When I lived in Hong Kong, these egg tarts were one of my favorites, they were my breakfast, lunch or afternoon snack. You will find these tarts on the dim sum menu if you go to a Chinese dim sum restaurant. Traditionally, the crust is made with lard (no kidding, you know how unhealthy it is!). With the homemade egg tarts, lard can be substituted for butter.
Recipe was dapted from Christine Ho’s blog – Cantonese Egg Tarts recipe. I slightly adjusted the sugar amount from the original recipe to suit my taste.
Ingredients of Crust:
|All purpose flour
Ingredients of Custard:
Method (making crust):
- Place softened butter and sugar in mixer bowl, attach bowl and flat beater, turn to medium speed and beat until the mixture is smooth.
- Add in whisked egg and vanilla extract, beat over low speed.
- Sift in flour in two batches, turn speed to “stir” to mix, scrape down the sides with a spatula, then sift in the remaining flour, turn speed to stir to mix well.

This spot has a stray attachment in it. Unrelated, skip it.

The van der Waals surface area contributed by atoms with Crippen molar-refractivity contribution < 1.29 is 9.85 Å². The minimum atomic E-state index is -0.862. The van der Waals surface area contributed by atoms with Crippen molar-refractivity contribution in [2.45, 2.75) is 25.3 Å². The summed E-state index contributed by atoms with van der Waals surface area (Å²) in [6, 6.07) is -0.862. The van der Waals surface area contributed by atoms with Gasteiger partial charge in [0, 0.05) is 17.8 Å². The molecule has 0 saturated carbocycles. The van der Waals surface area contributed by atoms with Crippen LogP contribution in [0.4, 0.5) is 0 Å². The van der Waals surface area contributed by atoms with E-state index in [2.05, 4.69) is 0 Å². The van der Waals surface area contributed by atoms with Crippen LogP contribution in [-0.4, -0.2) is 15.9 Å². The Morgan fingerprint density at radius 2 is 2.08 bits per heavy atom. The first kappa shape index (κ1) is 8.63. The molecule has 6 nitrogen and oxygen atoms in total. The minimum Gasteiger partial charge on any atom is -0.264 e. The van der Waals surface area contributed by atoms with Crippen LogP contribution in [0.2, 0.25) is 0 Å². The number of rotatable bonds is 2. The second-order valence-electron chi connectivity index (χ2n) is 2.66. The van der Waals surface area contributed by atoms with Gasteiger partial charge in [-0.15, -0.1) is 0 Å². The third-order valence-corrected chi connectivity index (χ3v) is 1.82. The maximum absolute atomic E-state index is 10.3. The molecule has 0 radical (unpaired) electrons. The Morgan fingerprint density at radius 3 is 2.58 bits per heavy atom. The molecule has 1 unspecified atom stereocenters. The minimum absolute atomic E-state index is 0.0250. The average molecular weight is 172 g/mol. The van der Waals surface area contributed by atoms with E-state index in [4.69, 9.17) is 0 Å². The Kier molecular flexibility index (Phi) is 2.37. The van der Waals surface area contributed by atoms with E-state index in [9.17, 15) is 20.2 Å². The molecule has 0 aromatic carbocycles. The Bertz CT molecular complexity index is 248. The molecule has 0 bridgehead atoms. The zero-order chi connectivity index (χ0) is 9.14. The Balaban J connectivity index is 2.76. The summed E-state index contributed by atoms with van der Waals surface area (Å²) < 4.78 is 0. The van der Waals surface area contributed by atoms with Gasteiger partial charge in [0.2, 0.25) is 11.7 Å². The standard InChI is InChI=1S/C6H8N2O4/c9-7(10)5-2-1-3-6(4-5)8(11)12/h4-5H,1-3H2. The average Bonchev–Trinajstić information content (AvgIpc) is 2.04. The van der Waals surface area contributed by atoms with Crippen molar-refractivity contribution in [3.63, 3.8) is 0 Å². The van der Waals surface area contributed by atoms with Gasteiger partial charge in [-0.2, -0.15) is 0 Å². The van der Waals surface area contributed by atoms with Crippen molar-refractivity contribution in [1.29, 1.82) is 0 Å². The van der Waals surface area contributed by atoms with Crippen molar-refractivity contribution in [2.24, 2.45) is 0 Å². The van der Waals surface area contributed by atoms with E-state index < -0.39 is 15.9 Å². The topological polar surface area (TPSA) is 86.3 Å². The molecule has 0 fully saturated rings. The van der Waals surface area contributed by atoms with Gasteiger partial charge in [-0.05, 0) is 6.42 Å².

- Take out a piece of dough (size of a quarter) and put it in the middle of the tart tin. Work from the center, push the dough outward with your thumb, trim away any excess dough. Or you can roll out the dough and use cookie cutter to cut a circle.
Method (making custard):
- Add sugar into hot water (not boiling water), mix until completely dissolved.
- In a medium bowl, mix whisked egg and evaporated milk, pour in sugar water.
- Sift egg mixture with a strainer/sifter (do not skip this step as it will isolate stringy white pieces in egg white or foam). Pour egg mixture into each tart shell.
Method (baking tarts):
- Preheat oven to 400 ◦F. Position rack in lower third of oven. Bake tarts for 10 to 15 minutes until the edges are lightly brown. Move the baking sheet to the second rack counting from the top.
- Reduce the heat to 350 ◦F, once the custard being puffed up a bit, pull the oven door open about 2 to 3 inches. Bake for another 10 to 15 minutes until the custard is cooked through. To check doneness of the custards, insert a toothpick into the center of the custard. It’s cooked if the toothpick is clean.